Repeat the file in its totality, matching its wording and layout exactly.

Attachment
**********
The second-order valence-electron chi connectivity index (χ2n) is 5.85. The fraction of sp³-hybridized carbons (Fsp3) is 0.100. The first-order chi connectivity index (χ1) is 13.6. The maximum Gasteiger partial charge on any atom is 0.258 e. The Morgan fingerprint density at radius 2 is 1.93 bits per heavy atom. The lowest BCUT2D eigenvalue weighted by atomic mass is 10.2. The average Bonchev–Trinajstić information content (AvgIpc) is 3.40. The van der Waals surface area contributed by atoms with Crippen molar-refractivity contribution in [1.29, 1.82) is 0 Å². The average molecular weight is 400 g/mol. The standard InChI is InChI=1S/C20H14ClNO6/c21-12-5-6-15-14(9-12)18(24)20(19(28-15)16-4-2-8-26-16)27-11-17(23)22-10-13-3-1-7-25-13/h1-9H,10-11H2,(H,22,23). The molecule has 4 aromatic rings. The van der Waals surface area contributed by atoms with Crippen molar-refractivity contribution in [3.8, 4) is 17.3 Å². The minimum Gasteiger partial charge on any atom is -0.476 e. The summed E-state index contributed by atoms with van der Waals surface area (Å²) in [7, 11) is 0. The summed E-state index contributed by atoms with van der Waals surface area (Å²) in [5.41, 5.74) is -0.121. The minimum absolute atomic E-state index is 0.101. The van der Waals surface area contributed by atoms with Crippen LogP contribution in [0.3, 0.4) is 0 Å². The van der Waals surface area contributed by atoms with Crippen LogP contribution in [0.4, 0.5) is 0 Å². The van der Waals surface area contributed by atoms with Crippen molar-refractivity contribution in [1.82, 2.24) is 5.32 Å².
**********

The second-order valence-electron chi connectivity index (χ2n) is 5.85. The fraction of sp³-hybridized carbons (Fsp3) is 0.100. The first-order chi connectivity index (χ1) is 13.6. The maximum Gasteiger partial charge on any atom is 0.258 e. The Morgan fingerprint density at radius 2 is 1.93 bits per heavy atom. The lowest BCUT2D eigenvalue weighted by atomic mass is 10.2. The average Bonchev–Trinajstić information content (AvgIpc) is 3.40. The van der Waals surface area contributed by atoms with Crippen molar-refractivity contribution in [1.29, 1.82) is 0 Å². The average molecular weight is 400 g/mol. The standard InChI is InChI=1S/C20H14ClNO6/c21-12-5-6-15-14(9-12)18(24)20(19(28-15)16-4-2-8-26-16)27-11-17(23)22-10-13-3-1-7-25-13/h1-9H,10-11H2,(H,22,23). The molecule has 4 aromatic rings. The van der Waals surface area contributed by atoms with Crippen molar-refractivity contribution in [3.8, 4) is 17.3 Å². The minimum Gasteiger partial charge on any atom is -0.476 e. The summed E-state index contributed by atoms with van der Waals surface area (Å²) in [7, 11) is 0. The summed E-state index contributed by atoms with van der Waals surface area (Å²) in [5.41, 5.74) is -0.121. The minimum absolute atomic E-state index is 0.101. The van der Waals surface area contributed by atoms with Crippen LogP contribution in [0.3, 0.4) is 0 Å². The van der Waals surface area contributed by atoms with Crippen LogP contribution in [0.4, 0.5) is 0 Å². The van der Waals surface area contributed by atoms with Crippen molar-refractivity contribution in [1.82, 2.24) is 5.32 Å².